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New York Attorney General and GNC reach agreement on herbal supplement testing

New York Attorney General and GNC reach agreement on herbal supplement testing
Council for Responsible Nutrition President Steve Mister called the agreement “a real disservice to consumers," and American Herbal Products Association President Michael McGuffin said it “will add no additional assurance of the correct identification of any herbal ingredient that has already been verified.”

The New York Attorney General’s office announced a quality control “agreement” with GNC Monday, drawing a smattering of applause and whispered skepticism in the supplements community.

According to a NY A.G. press release, the new agreement calls for DNA barcoding on herbal ingredients, testing for allergens before and after production, and in-store signage advising consumers of the “processed, chemical nature of extracts.”

In its own press release, GNC claimed the testing supplied to the prosecutor’s office “provided conclusive evidence that GNC’s products are safe, pure, properly labeled and in full compliance with all regulatory requirements” and stated that ingredients would be subject to the DNA barcoding before the extraction process. Supplement industry trade groups have loudly criticized the NY A.G. for relying on tests done after extraction, when DNA would not be detectable.

In February, the NY A.G. sent letters to GNC, Walgreens, Walmart and Target demanding they stop selling products that investigators alleged did not contain the ingredients claimed on the label. Investigators have not released all the details, but the charges of adulteration and misrepresentation were reportedly based on the DNA barcoding method.

Reacting in an emailed statement Monday afternoon, Council for Responsible Nutrition President Steve Mister redoubled his attack on the DNA method and characterized the agreement as “a real disservice to consumers” that “perpetuates the misdirected notion that DNA barcode testing is appropriate for herbal supplements, when it is not.” Mister described the A.G.’s move as “face-saving.”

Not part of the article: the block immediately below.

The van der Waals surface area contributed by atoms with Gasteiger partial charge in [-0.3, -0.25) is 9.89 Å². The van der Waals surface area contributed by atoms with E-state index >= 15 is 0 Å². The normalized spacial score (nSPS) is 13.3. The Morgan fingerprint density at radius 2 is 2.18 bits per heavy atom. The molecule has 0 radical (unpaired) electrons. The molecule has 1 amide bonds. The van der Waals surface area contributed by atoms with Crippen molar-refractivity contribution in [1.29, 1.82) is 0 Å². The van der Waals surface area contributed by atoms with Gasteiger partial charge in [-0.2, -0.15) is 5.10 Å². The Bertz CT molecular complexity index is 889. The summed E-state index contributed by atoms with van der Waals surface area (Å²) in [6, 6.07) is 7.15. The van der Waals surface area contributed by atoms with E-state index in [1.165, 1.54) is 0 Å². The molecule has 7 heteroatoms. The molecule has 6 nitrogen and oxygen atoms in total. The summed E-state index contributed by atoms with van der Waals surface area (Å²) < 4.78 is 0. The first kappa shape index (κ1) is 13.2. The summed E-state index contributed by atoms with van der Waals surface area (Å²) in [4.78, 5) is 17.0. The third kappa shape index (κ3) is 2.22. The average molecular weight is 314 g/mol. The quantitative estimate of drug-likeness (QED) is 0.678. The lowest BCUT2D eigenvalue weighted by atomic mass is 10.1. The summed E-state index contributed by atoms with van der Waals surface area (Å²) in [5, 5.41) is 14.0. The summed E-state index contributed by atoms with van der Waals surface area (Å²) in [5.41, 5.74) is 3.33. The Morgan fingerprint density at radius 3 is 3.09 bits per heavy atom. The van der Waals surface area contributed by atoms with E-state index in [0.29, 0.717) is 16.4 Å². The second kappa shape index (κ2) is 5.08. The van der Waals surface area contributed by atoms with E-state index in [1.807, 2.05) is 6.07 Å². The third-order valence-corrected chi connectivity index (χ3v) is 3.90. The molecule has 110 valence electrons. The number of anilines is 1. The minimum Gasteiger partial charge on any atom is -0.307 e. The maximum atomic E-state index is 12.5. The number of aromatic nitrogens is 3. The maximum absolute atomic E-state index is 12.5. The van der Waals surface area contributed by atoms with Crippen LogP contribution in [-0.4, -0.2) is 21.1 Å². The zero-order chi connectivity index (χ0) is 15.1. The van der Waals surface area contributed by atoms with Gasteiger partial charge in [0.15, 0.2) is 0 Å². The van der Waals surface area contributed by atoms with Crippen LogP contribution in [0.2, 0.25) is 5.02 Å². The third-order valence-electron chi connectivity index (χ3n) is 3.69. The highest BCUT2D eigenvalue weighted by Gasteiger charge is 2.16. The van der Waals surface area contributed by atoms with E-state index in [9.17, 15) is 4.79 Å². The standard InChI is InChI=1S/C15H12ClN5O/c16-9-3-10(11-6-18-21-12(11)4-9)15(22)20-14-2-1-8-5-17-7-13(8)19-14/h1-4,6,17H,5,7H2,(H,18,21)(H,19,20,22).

“The announcement further entrenches a state attorney general’s office in a regulatory matter in which it has no expertise and substitutes face-saving requirements for meaningful advancement of the industry,” Mister said in the statement.

Natural Products Association Director Dan Fabricant Monday suggested the GNC agreement indicates the A.G. is backtracking. “Once the flawed mistake of the attorney general to apply DNA barcoding to finished products and extracts was realized, Schneiderman’s office reversed its previously aggressive stance to allow all Herbal Plus products back on GNC store shelves,” Fabricant said in a statement released Monday afternoon, also noting that “NPA is glad to see a 180-degree turn from the New York attorney general, who is now allowing the exact same products – which were safe then and are still safe now – back on the shelves.”

More industry leaders react

In his Monday statement, American Herbal Products Association President Michael McGuffin called the agreement “clear evidence that current federal regulation of dietary supplement manufacturing is effective.” McGuffin went on to charge that the DNA testing GNC agreed to “will add no additional assurance of the correct identification of any herbal ingredient that has already been verified by one or more of the other long-established analytical tools now used by responsible herbal manufacturers.”

American Botanical Council founder and Executive Director Mark Blumenthal has repeatedly pointed out that different ingredients require very different tests for identification, a matter detailed in ABC’s Adulteration Program. Blumenthal has criticized New York investigators for relying on DNA barcode tests inappropriate to the task, something he repeated on Monday. Blumenthal and the ABC also took issue with The New York Times coverage of the GNC agreement, explaining that Times reporter Anahad O’Connor, whose 2013 story on herbal supplements reportedly inspired the New York investigation, had interviewed Blumenthal Sunday and both left out key information and misquoted Blumenthal as saying adulteration was “likely” in the GNC products. ABC claims Blumenthal used the word “possibly.” Issues that Blumenthal said he discussed in the one-hour interview but did not see in the Times story included his charge that “only appropriate chemical testing,” not DNA tests, can adequately detect adulteration.

In a company statement, GNC CEO Michael Archbold described the agreement as a vindication of GNC’s quality assurance operations. “As our testing demonstrated, and this agreement affirms beyond any doubt, our products are not only safe and pure but are in full compliance with all regulatory requirements.” The company statement also noted that GNC is holding products from the lots named in the February New York action, and that “identical products … remain available for sale to consumers at GNC stores in New York State.”

Mister and other trade association heads raised the possibility that the agreement intrudes into federal regulatory matters and thus creates confusion in the market, a phenomenon that has beset other industries. 

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